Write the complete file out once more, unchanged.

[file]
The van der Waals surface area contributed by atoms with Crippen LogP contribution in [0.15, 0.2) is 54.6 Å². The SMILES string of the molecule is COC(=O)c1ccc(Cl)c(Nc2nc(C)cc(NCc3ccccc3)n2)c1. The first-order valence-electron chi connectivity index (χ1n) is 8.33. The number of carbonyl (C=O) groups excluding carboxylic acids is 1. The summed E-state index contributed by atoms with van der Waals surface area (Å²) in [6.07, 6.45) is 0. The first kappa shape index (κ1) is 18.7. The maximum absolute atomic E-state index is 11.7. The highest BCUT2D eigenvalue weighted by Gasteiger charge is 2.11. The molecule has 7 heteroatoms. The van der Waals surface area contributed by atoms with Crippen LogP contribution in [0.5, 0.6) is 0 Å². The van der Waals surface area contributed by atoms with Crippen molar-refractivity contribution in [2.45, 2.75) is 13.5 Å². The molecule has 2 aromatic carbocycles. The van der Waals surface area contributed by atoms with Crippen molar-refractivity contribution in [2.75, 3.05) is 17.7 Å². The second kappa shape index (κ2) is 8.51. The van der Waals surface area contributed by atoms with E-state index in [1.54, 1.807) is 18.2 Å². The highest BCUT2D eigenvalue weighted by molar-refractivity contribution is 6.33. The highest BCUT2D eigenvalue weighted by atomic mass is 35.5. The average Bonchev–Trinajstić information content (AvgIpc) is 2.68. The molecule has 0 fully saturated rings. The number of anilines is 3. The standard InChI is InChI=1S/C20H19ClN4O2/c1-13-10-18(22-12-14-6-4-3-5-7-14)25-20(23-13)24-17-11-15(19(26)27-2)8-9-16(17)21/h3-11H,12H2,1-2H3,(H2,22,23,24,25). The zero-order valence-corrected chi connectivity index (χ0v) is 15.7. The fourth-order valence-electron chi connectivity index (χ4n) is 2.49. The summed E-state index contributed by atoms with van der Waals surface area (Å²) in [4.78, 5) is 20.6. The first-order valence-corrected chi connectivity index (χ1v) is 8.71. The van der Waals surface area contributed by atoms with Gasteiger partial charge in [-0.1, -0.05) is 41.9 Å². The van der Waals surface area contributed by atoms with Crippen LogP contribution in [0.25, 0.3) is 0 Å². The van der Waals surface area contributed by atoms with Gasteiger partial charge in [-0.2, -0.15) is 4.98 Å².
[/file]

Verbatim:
The van der Waals surface area contributed by atoms with Crippen LogP contribution in [0.15, 0.2) is 54.6 Å². The SMILES string of the molecule is COC(=O)c1ccc(Cl)c(Nc2nc(C)cc(NCc3ccccc3)n2)c1. The first-order valence-electron chi connectivity index (χ1n) is 8.33. The number of carbonyl (C=O) groups excluding carboxylic acids is 1. The summed E-state index contributed by atoms with van der Waals surface area (Å²) in [6.07, 6.45) is 0. The first kappa shape index (κ1) is 18.7. The maximum absolute atomic E-state index is 11.7. The highest BCUT2D eigenvalue weighted by Gasteiger charge is 2.11. The molecule has 7 heteroatoms. The van der Waals surface area contributed by atoms with Crippen LogP contribution in [0.5, 0.6) is 0 Å². The van der Waals surface area contributed by atoms with Crippen molar-refractivity contribution in [2.45, 2.75) is 13.5 Å². The molecule has 2 aromatic carbocycles. The van der Waals surface area contributed by atoms with Crippen molar-refractivity contribution in [2.75, 3.05) is 17.7 Å². The second kappa shape index (κ2) is 8.51. The van der Waals surface area contributed by atoms with E-state index in [1.54, 1.807) is 18.2 Å². The highest BCUT2D eigenvalue weighted by molar-refractivity contribution is 6.33. The highest BCUT2D eigenvalue weighted by atomic mass is 35.5. The average Bonchev–Trinajstić information content (AvgIpc) is 2.68. The molecule has 0 fully saturated rings. The number of anilines is 3. The standard InChI is InChI=1S/C20H19ClN4O2/c1-13-10-18(22-12-14-6-4-3-5-7-14)25-20(23-13)24-17-11-15(19(26)27-2)8-9-16(17)21/h3-11H,12H2,1-2H3,(H2,22,23,24,25). The zero-order valence-corrected chi connectivity index (χ0v) is 15.7. The fourth-order valence-electron chi connectivity index (χ4n) is 2.49. The summed E-state index contributed by atoms with van der Waals surface area (Å²) in [4.78, 5) is 20.6. The first-order valence-corrected chi connectivity index (χ1v) is 8.71. The van der Waals surface area contributed by atoms with Gasteiger partial charge in [-0.1, -0.05) is 41.9 Å². The van der Waals surface area contributed by atoms with Crippen LogP contribution in [0.25, 0.3) is 0 Å². The van der Waals surface area contributed by atoms with Gasteiger partial charge in [-0.2, -0.15) is 4.98 Å².